When the glistening dorsal fins first sliced through the water, Debra Iannelli thought they belonged to sharks.
Ms. Iannelli instantly felt a “fear factor” — after all, she was six feet away on a paddleboard and, at a full 300 yards out into Long Island Sound near Orient Point, she was in their territory.
Luckily, however, Ms. Iannelli then noticed the fins were too curved to be those of sharks. Instead, they belonged to a pod of about 60 bottlenose dolphins, splashing around in Friday’s late-afternoon sunlight, searching for food.
“I was afraid at first, but then when I realized what they were, it was absolutely the most amazing paddle of my life,” she said.
Residents and boaters across Long Island reported seeing dolphins over the weekend, from Orient Point to spots as far west as Hempstead Harbor. The aquatic mammals received something of a celebrity reception for their presence in the Sound.
“It was majestic,” Ms. Iannelli said. “I was in heaven. I can’t even describe my euphoria.”
As if her paddleboard experience wasn’t enough, Ms. Iannelli then saw the dolphins Saturday morning from her house in the Orient by the Sea neighborhood.
The dolphins’ appearance here, while not unheard of, is still somewhat rare. This past weekend’s multiple sightings were thanks to “a combination of good things happening,” said Kim Durham, rescue program director at the Riverhead Foundation for Marine Research and Preservation.
In the past, bottlenose dolphins have tended to venture no farther up the coast than New Jersey, Ms. Durham explained. But as their food, sometimes called “bait fish,” moves farther north and closer to shore, the dolphins follow.
“The waters are full of [bait fish] right now, and it’s leading to some amazing dolphin encounters,” she said.
Alyssa Montellesse, a part-time Wading River resident, spotted dolphins while out on her boat with her family around 3 p.m. Saturday near Wildwood State Park.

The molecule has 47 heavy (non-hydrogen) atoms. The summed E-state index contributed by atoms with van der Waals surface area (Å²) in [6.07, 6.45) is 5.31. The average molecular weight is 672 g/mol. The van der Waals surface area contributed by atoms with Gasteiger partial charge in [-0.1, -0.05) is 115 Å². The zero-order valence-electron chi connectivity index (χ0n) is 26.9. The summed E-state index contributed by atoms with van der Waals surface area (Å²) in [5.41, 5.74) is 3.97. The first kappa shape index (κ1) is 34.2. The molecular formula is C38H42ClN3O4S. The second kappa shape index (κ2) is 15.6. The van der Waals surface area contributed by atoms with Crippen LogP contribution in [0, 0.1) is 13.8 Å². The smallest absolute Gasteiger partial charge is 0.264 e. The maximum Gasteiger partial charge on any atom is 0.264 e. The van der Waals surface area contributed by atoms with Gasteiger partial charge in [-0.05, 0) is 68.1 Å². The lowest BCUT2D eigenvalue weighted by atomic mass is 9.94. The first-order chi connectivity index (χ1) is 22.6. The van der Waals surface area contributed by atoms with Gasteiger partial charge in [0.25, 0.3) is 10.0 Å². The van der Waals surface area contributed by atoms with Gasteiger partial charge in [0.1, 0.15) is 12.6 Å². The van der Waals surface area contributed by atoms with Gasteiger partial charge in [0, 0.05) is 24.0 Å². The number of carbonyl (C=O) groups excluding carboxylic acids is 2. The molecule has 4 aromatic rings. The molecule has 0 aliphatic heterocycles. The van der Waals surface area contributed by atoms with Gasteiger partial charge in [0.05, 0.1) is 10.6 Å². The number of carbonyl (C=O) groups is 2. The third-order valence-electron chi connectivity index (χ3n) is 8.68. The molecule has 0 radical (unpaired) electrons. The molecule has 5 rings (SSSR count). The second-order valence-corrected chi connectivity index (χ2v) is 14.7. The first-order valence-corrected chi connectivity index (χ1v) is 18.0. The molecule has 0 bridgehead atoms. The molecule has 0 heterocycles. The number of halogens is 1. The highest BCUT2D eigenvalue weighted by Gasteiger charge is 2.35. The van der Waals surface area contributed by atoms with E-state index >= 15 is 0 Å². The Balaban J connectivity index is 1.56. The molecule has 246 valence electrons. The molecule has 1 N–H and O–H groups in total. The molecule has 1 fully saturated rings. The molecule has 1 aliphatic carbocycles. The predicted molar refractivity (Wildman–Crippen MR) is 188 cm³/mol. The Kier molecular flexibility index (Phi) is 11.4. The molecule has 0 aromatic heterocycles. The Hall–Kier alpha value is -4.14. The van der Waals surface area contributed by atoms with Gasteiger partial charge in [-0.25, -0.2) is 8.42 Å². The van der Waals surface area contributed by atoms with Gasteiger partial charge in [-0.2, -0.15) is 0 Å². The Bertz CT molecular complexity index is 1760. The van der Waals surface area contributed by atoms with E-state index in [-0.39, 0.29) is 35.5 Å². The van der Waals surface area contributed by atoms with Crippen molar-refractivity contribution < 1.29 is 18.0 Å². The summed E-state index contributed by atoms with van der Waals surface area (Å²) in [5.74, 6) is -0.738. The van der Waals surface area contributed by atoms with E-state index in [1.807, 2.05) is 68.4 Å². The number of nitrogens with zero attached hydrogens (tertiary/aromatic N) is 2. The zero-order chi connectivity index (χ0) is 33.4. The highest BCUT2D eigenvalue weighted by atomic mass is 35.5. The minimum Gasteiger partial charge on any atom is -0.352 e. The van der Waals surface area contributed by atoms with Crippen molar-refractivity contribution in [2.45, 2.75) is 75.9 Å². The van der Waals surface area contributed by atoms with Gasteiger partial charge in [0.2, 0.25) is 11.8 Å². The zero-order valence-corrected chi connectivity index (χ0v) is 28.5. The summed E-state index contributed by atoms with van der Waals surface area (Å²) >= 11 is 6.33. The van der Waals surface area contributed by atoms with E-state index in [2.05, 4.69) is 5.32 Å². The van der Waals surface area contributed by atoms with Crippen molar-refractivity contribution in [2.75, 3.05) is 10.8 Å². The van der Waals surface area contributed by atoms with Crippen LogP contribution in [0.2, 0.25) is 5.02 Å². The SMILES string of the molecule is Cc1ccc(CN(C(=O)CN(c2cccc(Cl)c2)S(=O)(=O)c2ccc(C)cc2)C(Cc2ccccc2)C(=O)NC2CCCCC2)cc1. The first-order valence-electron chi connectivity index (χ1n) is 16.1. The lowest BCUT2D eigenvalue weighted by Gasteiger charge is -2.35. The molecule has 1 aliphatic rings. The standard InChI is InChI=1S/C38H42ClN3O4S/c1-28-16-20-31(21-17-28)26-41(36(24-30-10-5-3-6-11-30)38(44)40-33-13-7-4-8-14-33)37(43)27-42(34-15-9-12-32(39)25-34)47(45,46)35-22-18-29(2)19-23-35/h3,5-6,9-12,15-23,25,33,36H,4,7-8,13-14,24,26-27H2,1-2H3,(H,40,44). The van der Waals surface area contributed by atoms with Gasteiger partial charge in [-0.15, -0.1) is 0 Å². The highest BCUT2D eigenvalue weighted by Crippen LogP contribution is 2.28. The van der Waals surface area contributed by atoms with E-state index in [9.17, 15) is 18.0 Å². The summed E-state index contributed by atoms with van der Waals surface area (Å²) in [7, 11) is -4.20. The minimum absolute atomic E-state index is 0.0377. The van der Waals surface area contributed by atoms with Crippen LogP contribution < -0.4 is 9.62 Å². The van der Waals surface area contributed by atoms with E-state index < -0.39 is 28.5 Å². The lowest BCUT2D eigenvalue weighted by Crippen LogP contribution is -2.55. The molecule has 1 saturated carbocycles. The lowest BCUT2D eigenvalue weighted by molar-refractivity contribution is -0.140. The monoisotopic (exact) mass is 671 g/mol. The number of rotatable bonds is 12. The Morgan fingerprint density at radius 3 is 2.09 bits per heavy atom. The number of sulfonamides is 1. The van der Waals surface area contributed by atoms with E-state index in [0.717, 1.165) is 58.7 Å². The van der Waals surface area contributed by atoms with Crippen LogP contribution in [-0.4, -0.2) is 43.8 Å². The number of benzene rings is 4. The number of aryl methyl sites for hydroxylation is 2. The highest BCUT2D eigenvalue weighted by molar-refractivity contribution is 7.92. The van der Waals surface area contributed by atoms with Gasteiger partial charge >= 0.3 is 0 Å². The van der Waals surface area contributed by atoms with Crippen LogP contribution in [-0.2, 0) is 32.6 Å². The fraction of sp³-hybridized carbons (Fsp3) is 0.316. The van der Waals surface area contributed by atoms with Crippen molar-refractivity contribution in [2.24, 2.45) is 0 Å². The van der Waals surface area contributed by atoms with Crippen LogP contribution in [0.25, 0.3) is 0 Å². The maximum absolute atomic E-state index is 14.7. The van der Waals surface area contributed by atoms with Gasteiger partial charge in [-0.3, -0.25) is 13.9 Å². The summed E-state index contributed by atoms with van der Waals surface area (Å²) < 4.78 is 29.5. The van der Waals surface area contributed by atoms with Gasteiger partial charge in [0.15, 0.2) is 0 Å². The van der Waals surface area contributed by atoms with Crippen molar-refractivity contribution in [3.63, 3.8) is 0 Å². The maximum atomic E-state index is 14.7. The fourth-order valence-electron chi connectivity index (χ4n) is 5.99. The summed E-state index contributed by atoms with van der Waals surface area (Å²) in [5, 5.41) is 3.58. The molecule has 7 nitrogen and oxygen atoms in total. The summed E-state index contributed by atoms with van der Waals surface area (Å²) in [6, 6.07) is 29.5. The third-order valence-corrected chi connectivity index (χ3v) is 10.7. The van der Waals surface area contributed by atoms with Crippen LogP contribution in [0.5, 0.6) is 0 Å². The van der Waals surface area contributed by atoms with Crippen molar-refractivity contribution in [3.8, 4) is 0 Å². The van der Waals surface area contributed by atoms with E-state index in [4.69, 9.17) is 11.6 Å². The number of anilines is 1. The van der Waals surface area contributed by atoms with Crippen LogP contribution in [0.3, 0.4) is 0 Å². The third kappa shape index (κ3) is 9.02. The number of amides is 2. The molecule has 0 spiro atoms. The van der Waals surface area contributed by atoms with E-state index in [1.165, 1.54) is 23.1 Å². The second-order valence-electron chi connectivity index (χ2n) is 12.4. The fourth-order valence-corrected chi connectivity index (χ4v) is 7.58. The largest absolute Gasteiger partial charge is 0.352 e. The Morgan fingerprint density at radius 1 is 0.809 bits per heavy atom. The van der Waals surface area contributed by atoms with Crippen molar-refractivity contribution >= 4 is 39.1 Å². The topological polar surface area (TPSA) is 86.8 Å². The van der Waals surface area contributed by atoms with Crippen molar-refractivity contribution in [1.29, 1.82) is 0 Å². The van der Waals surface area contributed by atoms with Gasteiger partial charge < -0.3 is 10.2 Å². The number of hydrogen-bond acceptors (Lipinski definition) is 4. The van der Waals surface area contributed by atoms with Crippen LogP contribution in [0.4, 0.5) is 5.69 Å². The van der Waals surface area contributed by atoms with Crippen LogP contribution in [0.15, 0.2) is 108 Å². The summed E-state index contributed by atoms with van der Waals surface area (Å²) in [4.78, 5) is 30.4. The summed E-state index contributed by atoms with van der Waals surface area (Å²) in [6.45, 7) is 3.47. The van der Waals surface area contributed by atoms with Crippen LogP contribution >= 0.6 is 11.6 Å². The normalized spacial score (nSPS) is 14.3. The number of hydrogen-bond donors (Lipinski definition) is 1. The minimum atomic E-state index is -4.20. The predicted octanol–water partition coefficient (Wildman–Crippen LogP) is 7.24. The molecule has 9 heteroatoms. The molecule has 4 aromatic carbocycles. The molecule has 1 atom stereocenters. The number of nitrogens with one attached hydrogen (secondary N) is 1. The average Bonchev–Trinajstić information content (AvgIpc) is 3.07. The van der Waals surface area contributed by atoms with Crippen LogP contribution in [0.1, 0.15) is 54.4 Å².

“A jetskiier came by and said ‘There are dolphins down there!’ı” she recalled. “We went out there and we started looking for them. What we saw was dolphins coming fully out of the water. It was incredible. I would say there were at least 100 dolphins, cruising along, jumping out of the water and diving back down.
“It was a once-in-a-lifetime experience.”
Tom Hartnett, a professional hockey player from Westchester County, had one such experience at around 1 p.m. Friday. While on a boat just east of Plum Island, he saw close to 15 dolphins “putting on a little show.”
“It was very surprising,” he said. “I didn’t know that they even come close to Long Island Sound, so for a little bit, I was in disbelief. They were very energetic, splashing around.”
Mr. Hartnett estimated that the dolphins came within 30 feet of the boat; it was the first time he had ever seen dolphins in the wild.
“That’s why there was a lot of disbelief: The first time I saw dolphins, it wasn’t in Florida — it was in the Long Island Sound,” he said.
Five facts about bottlenose dolphins
• Bottlenose dolphins tend to inhabit temperate and tropical waters, though they can sometimes be found as far north as the southern tip of Norway and as far south as New Zealand.